Soft Facts & Digital Behavioural Influencing


Funder: Centre for Research and Evidence on Security Threats (CREST)

Researchers from the Crime and Security Research Institute have studied how fake news spreads on social media in the aftermath of major terrorist attacks and what the police can do to manage its impacts upon public behaviours.


Led by Professor Martin Innes, the research looked at rumours, conspiracy theories, ideological propaganda and fake news on social media in the wake of terrorist attacks including:

  • The murder of Jo Cox MP in the context of the wider Brexit referendum campaign;

  • The 2017 Westminster, Manchester and London Bridge attacks.

Social media communications from police forces were also analysed by the team along with material issued by the police to manage misinformation.  

The previously unexamined data has helped researchers understand how fake news travels in the aftermath of major crime and security events and how digital platforms and environments shape contemporary behaviours.

The study identified the systematic use of fake social media accounts, linked to Russia, amplifying the public impacts of the four terrorist attacks that took place in the UK in 2017.

The evidence is that at least 47 different accounts were used to influence and interfere with public debate following all four attacks. Of these, 8 accounts were especially active, posting at least 475 Twitter messages across the 4 attacks, which were reposted in excess of 153,000 times.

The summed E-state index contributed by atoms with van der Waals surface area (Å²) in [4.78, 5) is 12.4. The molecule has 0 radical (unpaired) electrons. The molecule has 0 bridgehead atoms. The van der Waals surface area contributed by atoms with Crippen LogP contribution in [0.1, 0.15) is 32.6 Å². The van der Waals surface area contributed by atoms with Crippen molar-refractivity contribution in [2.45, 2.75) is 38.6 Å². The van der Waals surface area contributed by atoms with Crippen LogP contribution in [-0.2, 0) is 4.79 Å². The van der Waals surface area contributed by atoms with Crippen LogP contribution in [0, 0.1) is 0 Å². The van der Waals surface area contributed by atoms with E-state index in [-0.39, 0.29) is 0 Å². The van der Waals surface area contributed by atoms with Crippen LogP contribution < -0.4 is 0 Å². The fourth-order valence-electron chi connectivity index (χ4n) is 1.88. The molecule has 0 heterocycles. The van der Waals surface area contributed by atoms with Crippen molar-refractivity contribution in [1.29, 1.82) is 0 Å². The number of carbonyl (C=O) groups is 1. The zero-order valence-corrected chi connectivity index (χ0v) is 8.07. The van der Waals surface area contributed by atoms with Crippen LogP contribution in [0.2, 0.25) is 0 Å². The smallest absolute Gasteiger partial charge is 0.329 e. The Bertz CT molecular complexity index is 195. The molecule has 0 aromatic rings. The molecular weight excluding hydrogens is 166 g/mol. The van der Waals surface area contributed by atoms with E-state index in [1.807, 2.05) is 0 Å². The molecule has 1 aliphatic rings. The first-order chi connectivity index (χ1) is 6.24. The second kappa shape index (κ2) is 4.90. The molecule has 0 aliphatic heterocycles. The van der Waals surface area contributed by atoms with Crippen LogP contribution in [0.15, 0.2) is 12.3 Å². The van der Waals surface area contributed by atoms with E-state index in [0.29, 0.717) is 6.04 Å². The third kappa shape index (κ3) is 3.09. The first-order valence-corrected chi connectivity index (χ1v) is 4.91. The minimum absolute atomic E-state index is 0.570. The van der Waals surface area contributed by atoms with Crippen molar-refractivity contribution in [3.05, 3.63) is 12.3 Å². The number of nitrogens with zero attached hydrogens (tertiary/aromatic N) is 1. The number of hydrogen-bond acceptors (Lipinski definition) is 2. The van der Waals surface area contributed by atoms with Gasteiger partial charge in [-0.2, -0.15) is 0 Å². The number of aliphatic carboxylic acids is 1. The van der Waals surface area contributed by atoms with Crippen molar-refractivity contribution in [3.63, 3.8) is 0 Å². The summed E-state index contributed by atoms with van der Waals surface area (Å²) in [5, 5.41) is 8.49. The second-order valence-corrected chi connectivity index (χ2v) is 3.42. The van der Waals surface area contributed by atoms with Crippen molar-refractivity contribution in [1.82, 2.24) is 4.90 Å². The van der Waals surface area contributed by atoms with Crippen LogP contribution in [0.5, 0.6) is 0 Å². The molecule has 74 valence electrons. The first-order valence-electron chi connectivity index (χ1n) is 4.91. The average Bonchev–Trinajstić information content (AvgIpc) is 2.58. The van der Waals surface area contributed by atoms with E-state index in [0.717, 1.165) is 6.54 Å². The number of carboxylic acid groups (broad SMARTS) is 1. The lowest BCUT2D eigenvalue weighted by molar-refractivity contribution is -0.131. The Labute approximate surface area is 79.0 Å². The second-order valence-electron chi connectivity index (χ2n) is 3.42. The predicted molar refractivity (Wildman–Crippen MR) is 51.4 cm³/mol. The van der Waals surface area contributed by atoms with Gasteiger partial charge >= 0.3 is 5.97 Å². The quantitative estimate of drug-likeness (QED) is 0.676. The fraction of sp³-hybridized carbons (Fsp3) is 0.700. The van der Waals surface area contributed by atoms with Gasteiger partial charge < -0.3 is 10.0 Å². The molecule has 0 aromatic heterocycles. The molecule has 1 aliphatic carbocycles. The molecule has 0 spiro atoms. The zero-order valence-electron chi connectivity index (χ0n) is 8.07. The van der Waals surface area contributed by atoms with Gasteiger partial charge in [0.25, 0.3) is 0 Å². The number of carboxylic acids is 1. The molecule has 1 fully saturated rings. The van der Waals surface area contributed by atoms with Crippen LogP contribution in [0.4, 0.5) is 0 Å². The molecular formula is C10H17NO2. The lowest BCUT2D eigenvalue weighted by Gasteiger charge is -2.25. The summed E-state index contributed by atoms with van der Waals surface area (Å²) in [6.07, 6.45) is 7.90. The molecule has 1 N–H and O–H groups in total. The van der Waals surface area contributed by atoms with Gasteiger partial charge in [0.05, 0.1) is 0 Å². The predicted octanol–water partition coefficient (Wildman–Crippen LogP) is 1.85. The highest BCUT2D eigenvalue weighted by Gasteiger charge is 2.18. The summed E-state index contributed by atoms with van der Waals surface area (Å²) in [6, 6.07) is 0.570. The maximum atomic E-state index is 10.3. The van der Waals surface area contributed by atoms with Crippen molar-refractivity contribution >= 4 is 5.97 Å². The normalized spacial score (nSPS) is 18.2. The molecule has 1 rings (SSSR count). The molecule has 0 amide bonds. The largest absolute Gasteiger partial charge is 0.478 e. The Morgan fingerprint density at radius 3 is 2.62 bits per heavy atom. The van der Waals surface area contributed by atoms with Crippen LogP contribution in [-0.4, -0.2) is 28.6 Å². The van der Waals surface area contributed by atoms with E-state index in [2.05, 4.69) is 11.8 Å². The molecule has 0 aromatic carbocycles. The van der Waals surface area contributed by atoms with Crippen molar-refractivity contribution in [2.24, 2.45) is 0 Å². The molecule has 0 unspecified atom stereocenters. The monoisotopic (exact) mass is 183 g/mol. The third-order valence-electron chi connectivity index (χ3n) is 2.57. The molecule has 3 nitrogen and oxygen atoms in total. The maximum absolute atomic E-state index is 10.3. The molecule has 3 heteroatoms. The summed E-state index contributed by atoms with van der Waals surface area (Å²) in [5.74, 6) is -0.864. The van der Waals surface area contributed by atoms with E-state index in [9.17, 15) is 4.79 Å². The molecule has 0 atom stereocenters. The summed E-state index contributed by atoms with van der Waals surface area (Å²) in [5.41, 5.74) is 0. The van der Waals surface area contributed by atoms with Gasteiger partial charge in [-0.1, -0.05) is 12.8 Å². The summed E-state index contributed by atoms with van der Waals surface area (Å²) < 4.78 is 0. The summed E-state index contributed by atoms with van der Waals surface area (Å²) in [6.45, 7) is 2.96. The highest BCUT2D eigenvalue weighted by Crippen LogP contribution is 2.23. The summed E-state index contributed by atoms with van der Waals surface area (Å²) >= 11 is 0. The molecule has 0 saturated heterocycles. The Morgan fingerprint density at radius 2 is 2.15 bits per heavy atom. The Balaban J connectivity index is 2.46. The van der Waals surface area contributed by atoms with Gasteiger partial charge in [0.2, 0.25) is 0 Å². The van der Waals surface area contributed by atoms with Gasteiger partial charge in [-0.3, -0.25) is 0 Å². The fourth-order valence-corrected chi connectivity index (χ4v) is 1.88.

A significant aspect of these interference campaigns was the use of these accounts as ‘sock puppets’ – where interventions were made on both sides of polarised debates, amplifying their message and ramping up the level of discord and disagreement within public online debate.

Terrorist violence is fundamentally designed to ‘terrorize, mobilize and polarize’ its audiences. The evidence suggests a systematic strategic political communications campaign being directed at the UK designed to amplify the public harms of terrorist attacks.

Results from the study are being used to help police design and deliver improved social media communication strategies that reduce community tensions and risks of public disorder in the aftermath of terrorist attacks. Working with members of the National Counter-Terrorism Network the insights are shaping future policy and practice for a rapidly developing information environment.

The project was one of eight funded by the Centre for Research and Evidence on Security Threats (CREST), led by Lancaster University, to address some of the security threats facing the UK.

Findings have been published in a Crest Policy Briefing which is available for download here: